The only problem I found is that there are many cards that are difficult to make a funny answer with unless you play them in conjunction with something else.
#52
Fuck, not team Spag!



#53
Literate Chaotic / Re: Sherlock
January 27, 2012, 02:21:28 AM
When I saw it I figured that some producer saw that the series was popular and decided to leave it open for another series, which Moffat didn't like, and as such, didn't bother providing any explanation as for Sherlock surviving the fall.


Quote from: Triple Zero on January 27, 2012, 01:20:40 AM
(SPOILERS)

Hm I like Faust's first explanation. I should watch part of it again, because even though M said "you chose this location" while on the roof, I didn't really catch that happening, I thought M texted Sherlock to come there. But then the time moved from night to day, and made me wonder if M would have just waited there all those hours, so I guess I really missed something there :)

Yeah, I also didn't quite get that, I assumed it was M being cryptic/metaphorical, and meaning that all the choices that Sherlock made lead to this current situation.
#54
 :lulz: that's awesome, especially if you haven't sketched in 13 years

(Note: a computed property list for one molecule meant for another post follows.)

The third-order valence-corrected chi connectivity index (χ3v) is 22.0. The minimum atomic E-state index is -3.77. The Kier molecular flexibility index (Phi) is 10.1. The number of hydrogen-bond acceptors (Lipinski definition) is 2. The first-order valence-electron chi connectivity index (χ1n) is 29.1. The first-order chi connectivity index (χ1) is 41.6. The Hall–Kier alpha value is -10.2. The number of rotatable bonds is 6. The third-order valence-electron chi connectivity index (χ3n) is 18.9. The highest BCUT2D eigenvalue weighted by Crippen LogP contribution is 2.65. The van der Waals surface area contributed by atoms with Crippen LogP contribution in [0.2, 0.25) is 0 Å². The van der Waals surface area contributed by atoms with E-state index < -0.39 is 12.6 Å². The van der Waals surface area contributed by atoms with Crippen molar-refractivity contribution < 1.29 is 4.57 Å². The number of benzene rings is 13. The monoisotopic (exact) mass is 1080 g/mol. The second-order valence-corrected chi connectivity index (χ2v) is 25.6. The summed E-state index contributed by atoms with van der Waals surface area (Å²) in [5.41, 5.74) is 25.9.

#55
Yeah, I'm kinda digging Vonnegut's writing style, I may have to get some more of his work once I finish Cat's Cradle. Do you have any suggestions?
#56
Wow, for once I'm glad some of the information is redacted, Cain's exploits are horrifying enough without knowing all the details.
#57
Quote from: The Good Reverend Roger on January 26, 2012, 05:38:51 AM
Quote from: Rumckle on January 26, 2012, 12:36:58 AM
I like this list, Kai, it is nice to be reminded how bad-ass scientists can be sometimes.

ALL the time.  Even my mild-mannered old man is a berserker under the surface.

One time, he's out on the ship over Thanksgiving (which in Canada, is on the wrong day), and he has a can of turkey bits, right?  Only the stove in the galley craps out, so he COOKS IT IN THE AUTOCLAVE.  Then he goes to open the can, and it goes rocketing all over the room, giving everyone 1st degree burns.